Moving Day

Just a quick note to let you know that I have a new blog address.


Hope to see you over there!



Not sure if you ever do this, but when I decide I’m going to revise some facet of my life, I have a really hard time staying focused on the predefined responsiblity in the meantime. In today’s terms, I’ve decided that I’m going to update my blog and give it an address all its own.

The I in this scenario would better be stated as we…seeing that without my better half and his ability to master all things technological, this facelift would not be occurring. I have big and small ideas for my new virtual home, but mostly am just ready for a clean slate. There’s something beautiful about revision. In college I rearranged my dorm furniture about every two months. Is it possible to love revising while also loathing change? It must be.

All that to say, I’ve thought about posting countless times. But then, I stop myself – figuring that each of these virtual contemplations would be better suited for the new blog. And time ticks on. 


Plan B

Today we were supposed to head north for the day to take in one of our favorite spots. It’s a magical place for us. There are tide pools filled with sea stars, tall Eucalyptus groves and miles of ocean bluffs to explore.  

Hailey hasn’t been there yet and it seemed as though this holiday was the perfect opportunity. Then, Phil’s throat started feeling funny. Prudence told us to stick to a more basic plan. And so, with a few tears behind us, we loaded up the car with simple snacks and explored a familiar path closer to home.

With kids comes the need to be flexible – to live it ourselves with the hope of modeling it for them. Sometimes this feels incredibly difficult. Other times, the beauty remains in tact. 


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The Bookshelf

I put myself on blog restriction a few weeks back; turns out this is a great way to get through paid work efficiently. With a mostly cleared out inbox I’m ready to resurface on the virtual front.  

My nightstand has a fairly neat stack of titles that continue to deplete my Post-It Tabs. It turns out that I’m just not a one-at-a-time book sort of lady. I’m okay with this. At moments I do question my behavior from the standpoint of  personal cohesion. Then I move on (and find something else to read).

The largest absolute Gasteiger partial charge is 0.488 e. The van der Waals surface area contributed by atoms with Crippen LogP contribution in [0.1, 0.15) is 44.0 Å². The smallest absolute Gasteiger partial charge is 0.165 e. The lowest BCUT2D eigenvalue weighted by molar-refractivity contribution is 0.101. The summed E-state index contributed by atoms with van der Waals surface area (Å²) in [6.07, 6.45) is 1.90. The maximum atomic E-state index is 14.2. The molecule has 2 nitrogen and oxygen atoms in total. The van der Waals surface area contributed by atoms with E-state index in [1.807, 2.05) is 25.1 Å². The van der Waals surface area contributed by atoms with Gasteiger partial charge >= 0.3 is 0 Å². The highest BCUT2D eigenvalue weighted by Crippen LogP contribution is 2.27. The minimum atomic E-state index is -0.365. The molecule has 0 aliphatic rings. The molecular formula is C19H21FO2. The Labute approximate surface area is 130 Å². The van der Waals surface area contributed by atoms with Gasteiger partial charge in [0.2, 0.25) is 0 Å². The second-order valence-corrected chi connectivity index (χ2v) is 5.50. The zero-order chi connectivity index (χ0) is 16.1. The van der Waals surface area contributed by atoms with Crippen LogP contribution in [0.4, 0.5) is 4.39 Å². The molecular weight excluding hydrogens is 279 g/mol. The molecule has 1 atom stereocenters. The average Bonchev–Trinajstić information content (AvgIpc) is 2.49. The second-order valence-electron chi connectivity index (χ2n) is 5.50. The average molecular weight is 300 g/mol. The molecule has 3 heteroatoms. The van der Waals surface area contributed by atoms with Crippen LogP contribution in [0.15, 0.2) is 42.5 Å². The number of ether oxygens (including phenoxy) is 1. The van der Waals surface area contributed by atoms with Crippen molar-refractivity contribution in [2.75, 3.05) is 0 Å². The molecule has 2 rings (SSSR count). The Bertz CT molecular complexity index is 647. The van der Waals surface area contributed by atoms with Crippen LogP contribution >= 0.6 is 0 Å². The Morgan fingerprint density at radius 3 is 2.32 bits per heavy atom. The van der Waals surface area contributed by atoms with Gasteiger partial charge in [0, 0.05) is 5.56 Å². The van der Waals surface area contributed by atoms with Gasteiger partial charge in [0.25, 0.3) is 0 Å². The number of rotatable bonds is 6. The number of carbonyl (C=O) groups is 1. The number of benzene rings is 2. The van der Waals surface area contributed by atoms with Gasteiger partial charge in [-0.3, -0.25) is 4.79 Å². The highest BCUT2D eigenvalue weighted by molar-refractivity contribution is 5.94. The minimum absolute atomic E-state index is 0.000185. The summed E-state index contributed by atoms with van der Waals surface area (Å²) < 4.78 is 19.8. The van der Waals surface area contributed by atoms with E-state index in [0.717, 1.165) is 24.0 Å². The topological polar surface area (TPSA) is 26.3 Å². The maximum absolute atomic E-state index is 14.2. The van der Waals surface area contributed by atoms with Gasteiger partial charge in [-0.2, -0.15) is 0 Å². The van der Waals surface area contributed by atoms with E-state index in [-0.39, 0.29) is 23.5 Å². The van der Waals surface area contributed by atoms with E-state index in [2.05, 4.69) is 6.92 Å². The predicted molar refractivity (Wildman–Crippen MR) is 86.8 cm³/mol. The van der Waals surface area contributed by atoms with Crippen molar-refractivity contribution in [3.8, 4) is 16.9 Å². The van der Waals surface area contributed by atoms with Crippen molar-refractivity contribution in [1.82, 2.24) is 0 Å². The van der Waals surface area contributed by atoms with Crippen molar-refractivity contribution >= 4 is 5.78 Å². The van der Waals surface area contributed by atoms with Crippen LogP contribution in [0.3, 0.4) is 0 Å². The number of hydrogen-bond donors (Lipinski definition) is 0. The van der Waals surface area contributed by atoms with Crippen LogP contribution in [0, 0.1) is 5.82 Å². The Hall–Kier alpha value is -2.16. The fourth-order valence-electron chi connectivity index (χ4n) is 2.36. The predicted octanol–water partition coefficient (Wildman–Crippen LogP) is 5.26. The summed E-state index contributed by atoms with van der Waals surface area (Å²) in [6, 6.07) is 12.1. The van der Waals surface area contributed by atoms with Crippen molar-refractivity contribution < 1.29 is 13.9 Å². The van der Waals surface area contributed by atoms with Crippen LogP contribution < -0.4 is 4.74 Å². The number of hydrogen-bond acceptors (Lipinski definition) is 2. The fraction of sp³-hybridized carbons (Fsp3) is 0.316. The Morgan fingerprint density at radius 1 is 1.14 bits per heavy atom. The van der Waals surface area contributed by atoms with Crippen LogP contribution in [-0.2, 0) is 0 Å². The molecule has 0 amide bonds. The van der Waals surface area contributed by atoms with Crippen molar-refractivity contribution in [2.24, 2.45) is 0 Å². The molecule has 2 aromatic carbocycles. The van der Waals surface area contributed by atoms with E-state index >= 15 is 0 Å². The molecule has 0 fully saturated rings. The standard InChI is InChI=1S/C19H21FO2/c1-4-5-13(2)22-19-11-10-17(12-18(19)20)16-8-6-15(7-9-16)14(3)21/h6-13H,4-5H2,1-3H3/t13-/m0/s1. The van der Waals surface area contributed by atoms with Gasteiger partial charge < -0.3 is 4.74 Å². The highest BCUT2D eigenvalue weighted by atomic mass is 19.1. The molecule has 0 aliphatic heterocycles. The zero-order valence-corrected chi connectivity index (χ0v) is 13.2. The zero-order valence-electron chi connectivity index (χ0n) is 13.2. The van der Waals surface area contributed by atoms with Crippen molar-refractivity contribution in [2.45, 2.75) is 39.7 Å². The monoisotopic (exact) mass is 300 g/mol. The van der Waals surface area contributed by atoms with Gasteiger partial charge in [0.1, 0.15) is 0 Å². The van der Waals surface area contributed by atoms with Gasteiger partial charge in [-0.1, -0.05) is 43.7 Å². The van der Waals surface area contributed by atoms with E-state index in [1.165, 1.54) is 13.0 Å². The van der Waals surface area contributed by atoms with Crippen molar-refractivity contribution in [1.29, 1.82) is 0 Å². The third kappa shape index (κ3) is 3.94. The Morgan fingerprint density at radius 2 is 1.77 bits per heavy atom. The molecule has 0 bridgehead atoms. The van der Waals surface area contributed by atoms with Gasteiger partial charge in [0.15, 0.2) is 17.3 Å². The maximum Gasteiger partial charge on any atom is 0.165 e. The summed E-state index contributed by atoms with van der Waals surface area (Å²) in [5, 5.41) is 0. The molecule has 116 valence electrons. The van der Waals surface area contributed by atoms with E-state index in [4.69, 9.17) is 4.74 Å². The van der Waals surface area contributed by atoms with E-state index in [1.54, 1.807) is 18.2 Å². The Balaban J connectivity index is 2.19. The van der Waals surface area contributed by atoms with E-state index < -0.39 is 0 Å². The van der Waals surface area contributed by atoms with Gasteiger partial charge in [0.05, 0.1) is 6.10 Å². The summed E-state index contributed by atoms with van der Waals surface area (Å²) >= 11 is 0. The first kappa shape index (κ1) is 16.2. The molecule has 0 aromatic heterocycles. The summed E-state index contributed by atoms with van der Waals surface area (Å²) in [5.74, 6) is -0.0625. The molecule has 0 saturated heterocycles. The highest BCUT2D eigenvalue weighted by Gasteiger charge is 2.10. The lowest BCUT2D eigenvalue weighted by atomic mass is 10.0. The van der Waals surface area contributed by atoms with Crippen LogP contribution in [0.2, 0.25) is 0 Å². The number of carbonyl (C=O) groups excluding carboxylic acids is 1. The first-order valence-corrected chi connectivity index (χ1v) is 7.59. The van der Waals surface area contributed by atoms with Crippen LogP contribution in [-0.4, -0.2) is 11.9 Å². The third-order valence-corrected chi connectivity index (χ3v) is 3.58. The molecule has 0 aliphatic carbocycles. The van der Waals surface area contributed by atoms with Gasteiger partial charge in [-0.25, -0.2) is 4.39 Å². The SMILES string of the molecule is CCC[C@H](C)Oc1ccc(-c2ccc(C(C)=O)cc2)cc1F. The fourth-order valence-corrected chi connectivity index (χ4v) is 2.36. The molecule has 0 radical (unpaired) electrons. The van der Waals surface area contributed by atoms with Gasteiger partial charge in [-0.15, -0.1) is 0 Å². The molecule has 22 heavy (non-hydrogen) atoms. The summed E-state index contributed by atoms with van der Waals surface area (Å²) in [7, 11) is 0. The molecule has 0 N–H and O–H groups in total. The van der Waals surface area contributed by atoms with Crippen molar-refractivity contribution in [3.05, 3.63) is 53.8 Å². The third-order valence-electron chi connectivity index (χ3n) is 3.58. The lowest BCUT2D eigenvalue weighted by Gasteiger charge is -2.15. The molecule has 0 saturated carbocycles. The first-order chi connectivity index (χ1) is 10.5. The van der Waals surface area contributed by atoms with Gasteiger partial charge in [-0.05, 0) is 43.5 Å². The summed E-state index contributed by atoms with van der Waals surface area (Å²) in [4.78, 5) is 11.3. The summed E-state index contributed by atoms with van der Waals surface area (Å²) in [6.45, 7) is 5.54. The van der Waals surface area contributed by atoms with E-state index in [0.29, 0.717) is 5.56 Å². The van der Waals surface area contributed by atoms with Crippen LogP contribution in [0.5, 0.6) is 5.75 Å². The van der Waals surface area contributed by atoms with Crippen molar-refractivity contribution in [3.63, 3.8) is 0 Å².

That as the backdrop, here’s some present day favorites.


The Happiness Project: Or, Why I Spent a Year Trying to Sing in the Morning, Clean my Closets, Fight Right, Read Aristotle, and Generally Have More Fun  By, Gretchen Rubin

This one caught my attention right away. Rubin is a professional writer, a wife and a mother of two girls whose age span mirrors the H’s. She has no intention of pulling an Eat, Love, Pray on her family (which I appreciate) but also recognizes the merit in searching one’s soul and taking intentional steps towards a happier existence. Some nights my attention has waned, but generally speaking her ideas have challenged my own and left me with some solid takeaways (like committing to a 10:00 bedtime and pursuing the end of designing a new blog). 

One Thousand Gifts: Dare to Live Fully Where You Are  By, Ann Voskamp

Within the first few pages, I found myself taken by Ann’s craft; her transparency borders on unsettling, yet dares to move through the realm of grief and hope in ways I’ve never encountered before.  

National Geographic Guide to the National Parks of the United States, 6th Edition

Last month I came up with an idea. It was birthed out of my desire to leverage the lifestyle benefits of teaching the girls from home. Like any decision, it can become easy with homeschooling to focus on what makes that commitment challenging. I don’t want to chose that path.

Enter, the National Parks book. With a bit of research I learned that there’s 58 of them. Here’s my thought – how amazing would it be to see all of them as a family before we send Hannah to college! I figure we can circle back to some favorites with the littlest once her sister is gone.

Phil’s on board with only slight hesitation based on his deep appreciation for his goal-oriented, deadline-driven wife. He did make me promise that the Virgin Islands would be our 58th destination. I agreed.  We’re starting this spring with Yosemite and Sequoia. This summer we’re planning to visit Rocky Mountain National Park. I find myself floating somewhere between giddy, sentimental and totally fixated on how we’ll pull this off. 


Jayber Crow  By, Wendell Berry

Oh Jayber. This insightful and steady barber feels a bit like an old friend. I’ve found my pace for reading Berry’s novel to match that of his protagonist. Still, its story continues to resonate and challenge me. And so, I keep going. A few weeks back I found a quote that I fully intend to site in my own book someday.

“That grief should come and bring joy with it was not something I felt able, or even called upon, to sort out or understand. I accepted the grief. I accepted the joy. I accepted that they came to me out of the same world.”

 In Praise of Slow: How a Worldwide Movement is Challenging the Cult of Speed  By, Carl Honore

I haven’t actually started this one. I checked it out from the library on the recommendation of my new friend Ann. Ann and I often find ourselves talking on the patio at church since neither of us have tapped into nursery care. The more I learn about Ann, the more I like her; she’s artistic, deep thinking and incredibly hospitable.